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Industrial sheet metal bending: Types and characteristics


19 / Jun / 2024

Industrial sheet metal bending: Types and characteristics

Types of sheet metal bending

Sheet metal bending is an essential manufacturing process in the metalworking industry that involves deforming a sheet of metal, commonly called sheet metal, to obtain a specific angle or shape. This process is used to create a wide variety of metal products and components, from simple parts such as brackets to complex structures such as vehicle bodies and machinery components. Before starting to work with a Hydraulic press brake MP1500CNC and Hydraulic press brake MP3003CNC, it is essential to understand the different types of bending:

1. Air Bending

Air bending is the folding process performed on the die without the folded sheet reaching the bottom of it. In other words, when the punch reaches its lowest position, there is a gap or an air space beneath the sheet, between it and the die. This allows for obtaining different bending angles using the same tools, which requires working with extreme precision to ensure a perfect result.

Since the introduction of CNC technology to the Hydraulic press brake MP1500CNC and Hydraulic press brake MP3003CNC, the most frequently used bending method is air bending or partial bending. During any bending process, the sheet experiences elastic springback as soon as we stop applying pressure to it. Thanks to CNC, the air bending technique estimates the degree of this springback and lowers the punch while taking this factor into account.

There are two fundamental aspects that must be controlled when performing this type of bending: The position of the sheet upon lowering and the pressure exerted on the material. These two concepts are vital for effectively utilizing this bending technique.

Advantages of Air Bending

  • Greater Range of Bending Angles: This technique allows for a wider range of angles in folded pieces using the Hydraulic press brake Hydraulic press brake MP1500CNC and Hydraulic press brake MP3003 CNC. With a tooling kit (punch and die) set at 30°, any angle between 30° and 180° can be achieved through air bending.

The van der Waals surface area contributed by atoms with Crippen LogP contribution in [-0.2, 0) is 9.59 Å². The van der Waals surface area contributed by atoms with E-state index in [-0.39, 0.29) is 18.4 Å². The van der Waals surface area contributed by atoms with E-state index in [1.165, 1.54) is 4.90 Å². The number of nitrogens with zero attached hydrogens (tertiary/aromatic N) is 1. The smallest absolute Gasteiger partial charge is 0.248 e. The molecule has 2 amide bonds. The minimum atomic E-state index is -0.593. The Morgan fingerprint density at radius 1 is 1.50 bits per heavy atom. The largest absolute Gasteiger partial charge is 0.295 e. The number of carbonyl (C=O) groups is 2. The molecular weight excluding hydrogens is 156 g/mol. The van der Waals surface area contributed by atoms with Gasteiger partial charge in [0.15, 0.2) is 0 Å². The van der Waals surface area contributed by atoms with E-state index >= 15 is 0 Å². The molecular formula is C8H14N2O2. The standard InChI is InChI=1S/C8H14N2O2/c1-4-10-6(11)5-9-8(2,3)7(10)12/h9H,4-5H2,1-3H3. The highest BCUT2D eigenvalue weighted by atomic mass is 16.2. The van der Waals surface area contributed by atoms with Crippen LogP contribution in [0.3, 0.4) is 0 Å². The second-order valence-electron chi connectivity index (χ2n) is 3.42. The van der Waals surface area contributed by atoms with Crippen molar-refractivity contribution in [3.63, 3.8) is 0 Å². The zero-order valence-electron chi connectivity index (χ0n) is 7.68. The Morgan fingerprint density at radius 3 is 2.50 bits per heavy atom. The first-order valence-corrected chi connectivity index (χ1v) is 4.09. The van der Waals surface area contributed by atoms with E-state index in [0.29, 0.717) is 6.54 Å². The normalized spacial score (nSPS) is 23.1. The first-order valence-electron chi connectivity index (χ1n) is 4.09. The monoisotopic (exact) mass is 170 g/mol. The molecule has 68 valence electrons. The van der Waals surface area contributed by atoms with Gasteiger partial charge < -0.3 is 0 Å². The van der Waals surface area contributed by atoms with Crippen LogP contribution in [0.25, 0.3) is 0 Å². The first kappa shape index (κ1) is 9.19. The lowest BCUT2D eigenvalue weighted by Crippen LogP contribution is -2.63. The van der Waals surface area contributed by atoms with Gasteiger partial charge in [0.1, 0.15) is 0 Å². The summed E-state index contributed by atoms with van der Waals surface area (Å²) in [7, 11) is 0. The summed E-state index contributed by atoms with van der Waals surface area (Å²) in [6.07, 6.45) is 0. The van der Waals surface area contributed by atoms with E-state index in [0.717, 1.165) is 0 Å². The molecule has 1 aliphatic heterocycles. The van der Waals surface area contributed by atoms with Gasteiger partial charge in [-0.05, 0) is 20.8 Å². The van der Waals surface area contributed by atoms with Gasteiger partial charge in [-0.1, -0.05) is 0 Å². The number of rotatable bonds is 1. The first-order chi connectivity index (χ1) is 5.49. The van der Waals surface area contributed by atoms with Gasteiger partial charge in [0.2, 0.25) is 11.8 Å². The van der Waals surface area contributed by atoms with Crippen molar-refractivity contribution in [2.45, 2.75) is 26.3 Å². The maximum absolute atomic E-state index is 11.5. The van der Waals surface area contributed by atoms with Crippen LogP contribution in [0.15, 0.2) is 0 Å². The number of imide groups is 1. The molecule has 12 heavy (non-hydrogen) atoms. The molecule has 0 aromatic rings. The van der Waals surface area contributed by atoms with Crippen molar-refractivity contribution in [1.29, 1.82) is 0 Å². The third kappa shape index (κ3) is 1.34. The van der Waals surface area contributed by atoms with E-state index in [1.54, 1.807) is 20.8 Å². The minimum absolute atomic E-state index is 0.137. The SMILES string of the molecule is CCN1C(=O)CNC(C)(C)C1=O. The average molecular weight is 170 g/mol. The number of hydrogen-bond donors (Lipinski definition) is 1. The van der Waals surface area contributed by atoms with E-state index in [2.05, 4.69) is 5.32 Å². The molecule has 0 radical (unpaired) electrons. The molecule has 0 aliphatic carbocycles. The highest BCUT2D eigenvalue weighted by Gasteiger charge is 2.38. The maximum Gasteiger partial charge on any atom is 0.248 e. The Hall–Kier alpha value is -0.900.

• Faster Execution: Air bending is faster, as achieving a sharper angle only requires lowering the punch by a few millimeters. In contrast, other techniques may require more pressure or increased dwell time for the sheet.

  • Lower Pressure Requirement: The necessary pressure is lower than in other working methods.

  • Reduced Friction: The sheet experiences fewer marks due to the limited friction surface with the die.

  • Less Wear and Tear: Punches and dies have an increased lifespan.

  • Lower Tonnage Requirement: A folding machine with lower tonnage is needed compared to the tonnage required for the same bending using another technique.

Disadvantages of Air Bending

  • Reduced Bending Precision: The precision of the bending angle is lower compared to other bending methods. The precision is approximately within +/- 1 degree.

  • Elastic Springback: This technique works with elastic springback, but it doesn't eliminate it. For this reason, it's a challenging technique to use for working on large radii or pieces with significant springback.

2. Bottom Bending

Bottom bending is the folding process performed on the die, pressing the sheet with the punch until it reaches the bottom of the die. The resulting bending angle depends on the punch and die used.

With the bottom bending technique, the sheet comes into contact with the bottom of the V of the lower die. This technique is preferred when aiming for greater precision in both the bending angle and the radius of the profile to be folded.

Precision increases because the sheet is formed with lower support, allowing for a more uniform radius at the bend's tip and a more substantial reduction in elastic springback. This ultimately results in a more accurate bend.

For this bending method, it is essential to choose the appropriate punches and dies. The angle and opening of the tools must be precisely calculated to achieve the desired profile, taking into account the elastic springback that the sheet will exhibit.

The punch and die should have the same angle to achieve a better force distribution on the sheet between both sides.

Advantages of Bottom Bending

  • Lower Pressure: Achieve good precision with lower pressure on the Hydraulic press brake MP1500CNC and Hydraulic press brake MP3003 CNC.

  • Mass Production: Increased part repeatability for long production series.

  • Reduced Elastic Springback